There you have it. It has all been said and resaid many times, with the government deploying two-dozen agencies to share responsibility for lofty goals that have not sufficiently changed conditions on the ground. We find ourselves in 2021 faced with no option other than to use digital technologies that we understand may be hacked by persistent adversaries. And the problem only grows larger each day as systemic vulnerabilities are added faster than solutions can be developed. Averting our eyes will not deter the digital Armageddon that is out there.

We have not devoted enough resources to allow the experts to address what is the most severe problem we face as a country and a world. As a result, it is entirely possible that tomorrow morning, everyday events that we take for granted may be interrupted as power grids go dark, ATMs stop dispensing money, moving vehicles are hacked, financial markets disappear and water systems stop working. The problem will only be amplified by new technologies such as quantum computing.

The country and its digital systems and networks rely to a large extent on the neutralizing effects of mutually assured destruction. It worked with nuclear proliferation. But in cyberspace, it becomes more ineffective each day as technology gets faster, cheaper and more available to rogue nations, criminal cartels, terrorists and fanatics that are not a part of the family of nations. Anyone concerned about the future of cyberspace should carefully review the 182-page report and its 75 recommendations issued by the Cyberspace Solarium Commission in March 2020. It artfully and carefully illustrates the national security threat that cyberspace poses.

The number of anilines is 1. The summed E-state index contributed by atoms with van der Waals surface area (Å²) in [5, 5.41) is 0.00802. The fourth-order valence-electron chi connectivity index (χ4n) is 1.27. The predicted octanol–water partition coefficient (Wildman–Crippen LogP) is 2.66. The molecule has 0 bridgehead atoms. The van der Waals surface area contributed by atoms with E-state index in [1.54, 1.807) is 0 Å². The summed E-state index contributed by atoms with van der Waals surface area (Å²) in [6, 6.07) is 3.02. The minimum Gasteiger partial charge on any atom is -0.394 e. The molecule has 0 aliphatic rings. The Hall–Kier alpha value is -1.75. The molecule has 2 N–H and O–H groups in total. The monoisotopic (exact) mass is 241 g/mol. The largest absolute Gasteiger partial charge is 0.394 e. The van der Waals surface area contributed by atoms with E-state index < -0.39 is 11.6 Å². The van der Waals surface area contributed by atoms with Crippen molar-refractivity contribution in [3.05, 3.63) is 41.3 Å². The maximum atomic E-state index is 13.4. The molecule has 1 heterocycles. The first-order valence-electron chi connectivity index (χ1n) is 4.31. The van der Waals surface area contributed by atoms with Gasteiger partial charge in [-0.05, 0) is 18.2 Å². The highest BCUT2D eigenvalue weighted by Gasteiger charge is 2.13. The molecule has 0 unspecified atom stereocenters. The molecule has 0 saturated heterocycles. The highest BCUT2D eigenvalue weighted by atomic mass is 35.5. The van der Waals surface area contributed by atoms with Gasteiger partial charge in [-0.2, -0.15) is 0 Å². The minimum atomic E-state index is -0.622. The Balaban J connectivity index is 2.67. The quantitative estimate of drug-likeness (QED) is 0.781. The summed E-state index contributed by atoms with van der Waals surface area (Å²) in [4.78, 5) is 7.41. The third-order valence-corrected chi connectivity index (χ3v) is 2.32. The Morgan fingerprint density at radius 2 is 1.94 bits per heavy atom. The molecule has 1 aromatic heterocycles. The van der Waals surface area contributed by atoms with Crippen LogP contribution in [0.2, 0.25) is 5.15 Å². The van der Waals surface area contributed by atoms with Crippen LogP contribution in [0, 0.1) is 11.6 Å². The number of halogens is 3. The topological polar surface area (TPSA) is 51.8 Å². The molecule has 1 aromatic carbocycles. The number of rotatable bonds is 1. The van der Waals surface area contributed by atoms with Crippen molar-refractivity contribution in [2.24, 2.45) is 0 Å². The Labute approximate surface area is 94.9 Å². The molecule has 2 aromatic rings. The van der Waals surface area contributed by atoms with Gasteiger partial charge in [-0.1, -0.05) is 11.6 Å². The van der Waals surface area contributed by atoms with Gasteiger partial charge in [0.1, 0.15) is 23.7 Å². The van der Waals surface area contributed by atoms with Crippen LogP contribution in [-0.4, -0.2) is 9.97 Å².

Today, we are left with the next best security alternative: ensuring that after a computer, network or system is destroyed, its functionality is rebuilt and restored as quickly as possible. This seems like a preemptive admission of defeat. Imagine if that were the approach used by the U.S. military.

– – – – – – –

Thomas P. Vartanian, formerly a bank regulator at two different federal agencies and then a private practitioner for four decades, is the executive director and professor of law at George Mason University’s Antonin Scalia Law School’s Program on Financial Regulation & Technology. He is the author of “200 Years of American Financial Panics.”

This article was originally published by The Hill

Will the real financial bubble please stand up? By Thomas P. Vartanian, published by The Hill

Will the real financial bubble please stand up? By Thomas P. Vartanian, published by The Hill

March 8, 2021

My longtime friend, Thomas P. Vartanian, formerly a bank regulator at two different federal agencies and then a private practitioner for four decades, is the executive director and professor of law at George Mason University’s Antonin Scalia Law School’s Program on Financial Regulation & Technology. He is the author of “200 Years of American Financial Panics,” which will be published in May 2021.

As Congress begins to reconcile the different versions of financial stimulus passed by the House and Senate to relieve the devastation of the COVID-19 pandemic, we can only hope that someone brings a rigorous sense of financial reality to the table. There is a lot at stake beyond the immediacy of the devastating effects of the pandemic. Congress may once again be paving the path to the next financial crisis.